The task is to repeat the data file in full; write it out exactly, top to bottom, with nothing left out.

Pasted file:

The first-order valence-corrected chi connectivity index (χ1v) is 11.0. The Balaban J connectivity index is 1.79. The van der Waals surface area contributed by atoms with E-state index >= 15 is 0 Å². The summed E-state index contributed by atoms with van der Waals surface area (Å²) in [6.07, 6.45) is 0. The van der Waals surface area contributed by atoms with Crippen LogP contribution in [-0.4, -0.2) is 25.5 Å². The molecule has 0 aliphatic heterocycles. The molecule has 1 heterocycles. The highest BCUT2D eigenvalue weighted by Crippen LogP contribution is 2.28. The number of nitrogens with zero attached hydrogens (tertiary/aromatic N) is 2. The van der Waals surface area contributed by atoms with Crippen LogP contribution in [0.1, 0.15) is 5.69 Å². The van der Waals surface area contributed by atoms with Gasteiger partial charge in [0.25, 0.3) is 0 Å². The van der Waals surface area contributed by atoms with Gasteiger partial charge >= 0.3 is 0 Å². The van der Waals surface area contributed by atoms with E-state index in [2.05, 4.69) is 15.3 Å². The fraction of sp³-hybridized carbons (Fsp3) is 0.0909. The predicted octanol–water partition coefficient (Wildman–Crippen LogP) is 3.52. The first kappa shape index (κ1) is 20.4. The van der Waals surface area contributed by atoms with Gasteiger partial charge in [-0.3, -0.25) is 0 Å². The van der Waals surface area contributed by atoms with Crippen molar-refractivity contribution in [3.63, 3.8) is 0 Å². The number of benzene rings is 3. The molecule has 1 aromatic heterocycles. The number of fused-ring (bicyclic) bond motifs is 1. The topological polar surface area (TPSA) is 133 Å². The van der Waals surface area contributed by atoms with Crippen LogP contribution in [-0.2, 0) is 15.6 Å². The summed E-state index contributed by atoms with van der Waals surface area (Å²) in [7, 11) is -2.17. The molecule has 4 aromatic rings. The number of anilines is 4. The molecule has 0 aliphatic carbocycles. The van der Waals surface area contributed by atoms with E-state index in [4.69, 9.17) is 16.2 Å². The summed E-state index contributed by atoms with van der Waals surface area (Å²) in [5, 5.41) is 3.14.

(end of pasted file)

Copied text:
The first-order valence-corrected chi connectivity index (χ1v) is 11.0. The Balaban J connectivity index is 1.79. The van der Waals surface area contributed by atoms with E-state index >= 15 is 0 Å². The summed E-state index contributed by atoms with van der Waals surface area (Å²) in [6.07, 6.45) is 0. The van der Waals surface area contributed by atoms with Crippen LogP contribution in [-0.4, -0.2) is 25.5 Å². The molecule has 0 aliphatic heterocycles. The molecule has 1 heterocycles. The highest BCUT2D eigenvalue weighted by Crippen LogP contribution is 2.28. The number of nitrogens with zero attached hydrogens (tertiary/aromatic N) is 2. The van der Waals surface area contributed by atoms with Crippen LogP contribution in [0.1, 0.15) is 5.69 Å². The van der Waals surface area contributed by atoms with Gasteiger partial charge in [0.25, 0.3) is 0 Å². The van der Waals surface area contributed by atoms with Gasteiger partial charge >= 0.3 is 0 Å². The van der Waals surface area contributed by atoms with E-state index in [2.05, 4.69) is 15.3 Å². The fraction of sp³-hybridized carbons (Fsp3) is 0.0909. The predicted octanol–water partition coefficient (Wildman–Crippen LogP) is 3.52. The first kappa shape index (κ1) is 20.4. The van der Waals surface area contributed by atoms with Gasteiger partial charge in [-0.3, -0.25) is 0 Å². The van der Waals surface area contributed by atoms with Crippen molar-refractivity contribution in [3.63, 3.8) is 0 Å². The number of benzene rings is 3. The molecule has 1 aromatic heterocycles. The number of fused-ring (bicyclic) bond motifs is 1. The topological polar surface area (TPSA) is 133 Å². The van der Waals surface area contributed by atoms with Crippen LogP contribution in [-0.2, 0) is 15.6 Å². The summed E-state index contributed by atoms with van der Waals surface area (Å²) in [7, 11) is -2.17. The molecule has 4 aromatic rings. The number of anilines is 4. The molecule has 0 aliphatic carbocycles. The van der Waals surface area contributed by atoms with E-state index in [4.69, 9.17) is 16.2 Å². The summed E-state index contributed by atoms with van der Waals surface area (Å²) in [5, 5.41) is 3.14.